Enrollment in Catholic schools has plummeted, Alia Wong reports in the Atlantic:
Today, the number of students who attend Catholic schools (roughly 1.8 million children) is fewer than half of what it was half a century ago, according to an analysis of federal data published in the latest issue of Education Next. The National Catholic Education Association says that more than 100 Catholic schools were consolidated or closed altogether during the 2017-2018 year alone.
What is responsible for the decline? Ms. Wong's explanation:
A number of factors are contributing to the phasing-out of Catholic schools. One is a drop in the number of clergy members, who historically taught for relatively low wages. Second are the Church's sex-abuse scandals, whose financial ramifications have undermined its ability to operate schools. In addition, demographic shifts such as falling birth rates, the growing concentration of black and Hispanic families in the bottom tier of the country's income distribution, and a decline in religiosity among Americans, combined with the rise of charter schools, have led to lower enrollment in parochial education.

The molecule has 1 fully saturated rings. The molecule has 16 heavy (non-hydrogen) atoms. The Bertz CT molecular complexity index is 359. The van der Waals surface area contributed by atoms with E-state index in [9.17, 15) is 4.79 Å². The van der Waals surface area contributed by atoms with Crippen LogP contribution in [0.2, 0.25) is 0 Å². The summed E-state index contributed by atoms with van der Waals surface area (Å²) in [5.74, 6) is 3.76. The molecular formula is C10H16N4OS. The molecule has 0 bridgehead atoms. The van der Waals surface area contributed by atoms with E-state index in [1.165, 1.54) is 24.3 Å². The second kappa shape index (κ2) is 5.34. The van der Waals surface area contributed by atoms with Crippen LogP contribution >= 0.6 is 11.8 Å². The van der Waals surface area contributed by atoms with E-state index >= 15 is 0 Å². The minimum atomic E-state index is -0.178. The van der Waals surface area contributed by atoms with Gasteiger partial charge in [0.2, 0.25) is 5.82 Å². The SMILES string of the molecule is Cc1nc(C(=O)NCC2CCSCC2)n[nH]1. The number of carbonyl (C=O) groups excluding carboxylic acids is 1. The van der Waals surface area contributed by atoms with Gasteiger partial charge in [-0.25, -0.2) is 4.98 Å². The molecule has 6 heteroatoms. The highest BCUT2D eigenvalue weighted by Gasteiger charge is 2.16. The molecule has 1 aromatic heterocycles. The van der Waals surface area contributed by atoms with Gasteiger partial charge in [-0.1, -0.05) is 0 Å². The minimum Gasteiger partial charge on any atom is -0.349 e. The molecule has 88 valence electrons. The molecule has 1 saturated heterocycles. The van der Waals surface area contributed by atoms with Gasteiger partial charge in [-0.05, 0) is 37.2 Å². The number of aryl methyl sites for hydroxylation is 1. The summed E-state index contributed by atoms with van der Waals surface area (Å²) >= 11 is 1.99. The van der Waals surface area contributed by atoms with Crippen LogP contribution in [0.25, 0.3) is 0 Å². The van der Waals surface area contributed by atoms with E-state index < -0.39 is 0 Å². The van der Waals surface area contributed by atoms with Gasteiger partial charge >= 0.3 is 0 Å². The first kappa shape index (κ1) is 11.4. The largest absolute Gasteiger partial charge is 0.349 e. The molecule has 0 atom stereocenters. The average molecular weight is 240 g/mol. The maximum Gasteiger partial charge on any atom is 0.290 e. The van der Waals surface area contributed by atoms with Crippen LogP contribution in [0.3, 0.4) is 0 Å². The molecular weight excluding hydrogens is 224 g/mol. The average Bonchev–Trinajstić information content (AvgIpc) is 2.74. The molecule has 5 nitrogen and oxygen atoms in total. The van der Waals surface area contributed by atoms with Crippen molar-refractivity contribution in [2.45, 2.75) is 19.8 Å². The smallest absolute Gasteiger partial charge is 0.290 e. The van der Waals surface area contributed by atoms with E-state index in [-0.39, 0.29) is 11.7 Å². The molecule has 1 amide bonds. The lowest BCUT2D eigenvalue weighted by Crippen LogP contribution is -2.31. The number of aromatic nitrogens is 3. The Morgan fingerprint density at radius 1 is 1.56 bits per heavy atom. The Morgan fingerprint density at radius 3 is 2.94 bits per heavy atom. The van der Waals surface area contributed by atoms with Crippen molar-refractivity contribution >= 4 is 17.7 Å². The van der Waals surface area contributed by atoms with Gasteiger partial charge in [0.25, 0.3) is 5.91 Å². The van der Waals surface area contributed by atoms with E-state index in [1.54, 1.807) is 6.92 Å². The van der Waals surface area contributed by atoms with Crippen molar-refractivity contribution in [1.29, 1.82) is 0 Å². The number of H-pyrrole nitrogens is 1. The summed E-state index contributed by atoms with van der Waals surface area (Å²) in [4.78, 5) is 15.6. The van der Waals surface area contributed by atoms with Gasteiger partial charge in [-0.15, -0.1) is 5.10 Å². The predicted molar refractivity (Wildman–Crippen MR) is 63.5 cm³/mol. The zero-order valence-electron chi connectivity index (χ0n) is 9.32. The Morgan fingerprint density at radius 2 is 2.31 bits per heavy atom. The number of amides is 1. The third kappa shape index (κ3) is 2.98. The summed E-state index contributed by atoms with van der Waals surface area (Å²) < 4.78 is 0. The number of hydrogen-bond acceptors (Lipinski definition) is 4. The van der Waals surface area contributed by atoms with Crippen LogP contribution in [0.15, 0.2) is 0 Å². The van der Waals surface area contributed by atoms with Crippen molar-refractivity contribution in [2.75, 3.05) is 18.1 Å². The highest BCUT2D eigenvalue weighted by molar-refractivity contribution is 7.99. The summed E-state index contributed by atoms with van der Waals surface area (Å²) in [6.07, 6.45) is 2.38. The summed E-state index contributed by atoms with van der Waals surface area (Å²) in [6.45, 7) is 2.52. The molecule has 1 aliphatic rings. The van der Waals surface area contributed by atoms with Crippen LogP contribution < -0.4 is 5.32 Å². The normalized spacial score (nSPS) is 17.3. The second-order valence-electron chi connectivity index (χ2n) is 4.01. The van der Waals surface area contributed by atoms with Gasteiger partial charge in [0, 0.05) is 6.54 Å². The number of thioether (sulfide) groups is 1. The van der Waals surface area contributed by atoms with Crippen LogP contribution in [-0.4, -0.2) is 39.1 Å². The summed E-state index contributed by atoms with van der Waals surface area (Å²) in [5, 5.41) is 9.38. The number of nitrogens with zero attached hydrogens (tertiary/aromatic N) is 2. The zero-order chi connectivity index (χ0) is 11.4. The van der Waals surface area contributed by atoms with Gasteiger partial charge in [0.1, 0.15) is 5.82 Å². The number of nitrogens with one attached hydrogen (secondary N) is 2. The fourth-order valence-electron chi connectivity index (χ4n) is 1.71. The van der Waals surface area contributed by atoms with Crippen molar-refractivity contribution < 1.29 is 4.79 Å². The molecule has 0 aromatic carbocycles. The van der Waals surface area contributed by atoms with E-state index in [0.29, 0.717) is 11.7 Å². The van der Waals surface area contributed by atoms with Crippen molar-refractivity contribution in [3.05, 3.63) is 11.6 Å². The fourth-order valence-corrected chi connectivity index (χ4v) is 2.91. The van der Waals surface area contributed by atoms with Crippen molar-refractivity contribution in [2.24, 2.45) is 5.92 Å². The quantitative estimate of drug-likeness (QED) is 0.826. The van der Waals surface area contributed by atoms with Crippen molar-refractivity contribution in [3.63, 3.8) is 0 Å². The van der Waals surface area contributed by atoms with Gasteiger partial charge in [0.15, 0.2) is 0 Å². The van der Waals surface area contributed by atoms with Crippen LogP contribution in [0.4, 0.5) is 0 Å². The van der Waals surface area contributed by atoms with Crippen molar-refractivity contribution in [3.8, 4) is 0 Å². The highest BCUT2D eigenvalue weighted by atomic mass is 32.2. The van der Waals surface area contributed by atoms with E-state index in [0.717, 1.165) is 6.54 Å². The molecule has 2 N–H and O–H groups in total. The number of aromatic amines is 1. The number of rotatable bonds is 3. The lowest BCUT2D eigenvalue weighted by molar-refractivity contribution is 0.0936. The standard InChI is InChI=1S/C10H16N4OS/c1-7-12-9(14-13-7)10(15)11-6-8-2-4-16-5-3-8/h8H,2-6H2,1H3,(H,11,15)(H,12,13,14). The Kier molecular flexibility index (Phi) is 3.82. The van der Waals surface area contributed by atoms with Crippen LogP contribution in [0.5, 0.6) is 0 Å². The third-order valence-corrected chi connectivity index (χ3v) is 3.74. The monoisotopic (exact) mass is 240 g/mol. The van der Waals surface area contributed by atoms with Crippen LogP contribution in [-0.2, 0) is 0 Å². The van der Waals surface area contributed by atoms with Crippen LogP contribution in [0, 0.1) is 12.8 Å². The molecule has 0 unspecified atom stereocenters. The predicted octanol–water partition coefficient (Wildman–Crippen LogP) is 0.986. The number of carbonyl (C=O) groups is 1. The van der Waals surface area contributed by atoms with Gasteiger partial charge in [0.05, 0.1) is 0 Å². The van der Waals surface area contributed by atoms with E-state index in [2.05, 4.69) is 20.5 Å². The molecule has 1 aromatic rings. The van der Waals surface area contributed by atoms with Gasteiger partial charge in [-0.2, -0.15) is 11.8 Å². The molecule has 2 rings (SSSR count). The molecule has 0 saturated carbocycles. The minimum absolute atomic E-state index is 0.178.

Not mentioned is the increasing political power of public-school teachers' unions, who have been able to bargain for increases in real wages. When an experienced New York City (let alone suburban) public school teacher is making more than $100,000 a year, with health insurance and retirement benefits and summers and school vacations off, it becomes harder for the parochial schools to compete for teacher talent without access to taxpayer funds to pay the salaries. Non-Orthodox Jewish day schools, which never relied on nuns as teachers and which haven't had Catholic-scale sex-abuse scandals, are suffering from similar enrollment declines.